Is it time for parents to go back to school?
As the new academic year begins and children and teachers return to school, a topic high on everyone’s agenda is the cause, consequence and lessons to be derived from ‘the summer of riots’, which saw our youth (and many older citizens) take to the streets for an orgy of looting and wanton destruction.
Whilst the debate will continue for some time, the finger of blame is repeatedly being pointed towards poor parenting as a main cause for the recent unrest. A survey conducted by Harris Interactive for the Metro found that the negative factors most affecting youngsters’ prospects were poor parenting (84%) and lack of moral guidance (83%). Schools have also been bought into the ring of blame with calls for more discipline, but interestingly the riots took place in holiday time.
So how do we address the lack of parenting skills and should parents alone be responsible providing the moral compass for young people? If good parenting can be taught, what is the role for education and when should it start?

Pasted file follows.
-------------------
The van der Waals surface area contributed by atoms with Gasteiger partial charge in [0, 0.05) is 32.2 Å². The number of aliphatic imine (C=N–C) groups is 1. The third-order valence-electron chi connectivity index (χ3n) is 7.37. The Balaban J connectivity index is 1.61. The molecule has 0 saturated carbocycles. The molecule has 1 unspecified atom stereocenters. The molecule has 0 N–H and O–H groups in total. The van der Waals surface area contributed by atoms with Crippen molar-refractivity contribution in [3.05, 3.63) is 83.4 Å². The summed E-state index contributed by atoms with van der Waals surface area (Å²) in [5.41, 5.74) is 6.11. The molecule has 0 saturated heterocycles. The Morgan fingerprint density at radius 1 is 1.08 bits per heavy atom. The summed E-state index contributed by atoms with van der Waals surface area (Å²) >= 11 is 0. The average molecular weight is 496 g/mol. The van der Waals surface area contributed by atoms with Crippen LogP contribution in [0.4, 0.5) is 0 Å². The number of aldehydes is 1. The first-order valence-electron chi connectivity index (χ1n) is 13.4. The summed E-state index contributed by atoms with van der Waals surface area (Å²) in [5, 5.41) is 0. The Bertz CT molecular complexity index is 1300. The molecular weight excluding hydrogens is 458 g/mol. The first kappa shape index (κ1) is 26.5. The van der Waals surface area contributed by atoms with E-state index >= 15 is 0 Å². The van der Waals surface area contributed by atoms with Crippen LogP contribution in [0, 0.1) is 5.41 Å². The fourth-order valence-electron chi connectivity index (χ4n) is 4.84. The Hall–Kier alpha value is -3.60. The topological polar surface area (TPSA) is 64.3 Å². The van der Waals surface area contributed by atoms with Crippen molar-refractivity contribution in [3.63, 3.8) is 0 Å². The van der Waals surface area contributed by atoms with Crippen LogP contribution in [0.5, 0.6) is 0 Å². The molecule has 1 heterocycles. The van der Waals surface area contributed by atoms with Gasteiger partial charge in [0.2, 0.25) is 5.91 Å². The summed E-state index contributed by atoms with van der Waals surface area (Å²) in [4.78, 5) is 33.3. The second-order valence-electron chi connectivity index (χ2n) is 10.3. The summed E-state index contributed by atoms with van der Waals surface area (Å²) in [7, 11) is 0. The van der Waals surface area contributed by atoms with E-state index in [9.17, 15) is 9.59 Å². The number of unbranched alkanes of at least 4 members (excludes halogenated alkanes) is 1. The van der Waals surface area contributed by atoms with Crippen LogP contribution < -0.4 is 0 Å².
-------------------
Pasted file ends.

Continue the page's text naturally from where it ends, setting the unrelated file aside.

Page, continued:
One glimmer of hope on the academic horizon is the Government’s review of personal, social, health and economic (PSHE) education, launched in July. This will look at what should be taught at school such as ‘the importance of positive parenting’ and whether elements of PSHE should become part of the statutory curriculum. Whilst this may go some way towards building a more civil youth and improving their prospects, it still begs the question of whether parents should also be returning to the classroom.
 YouGov poll of 2,075 adults for Channel 4/ITN, August 10-11, 2011 via link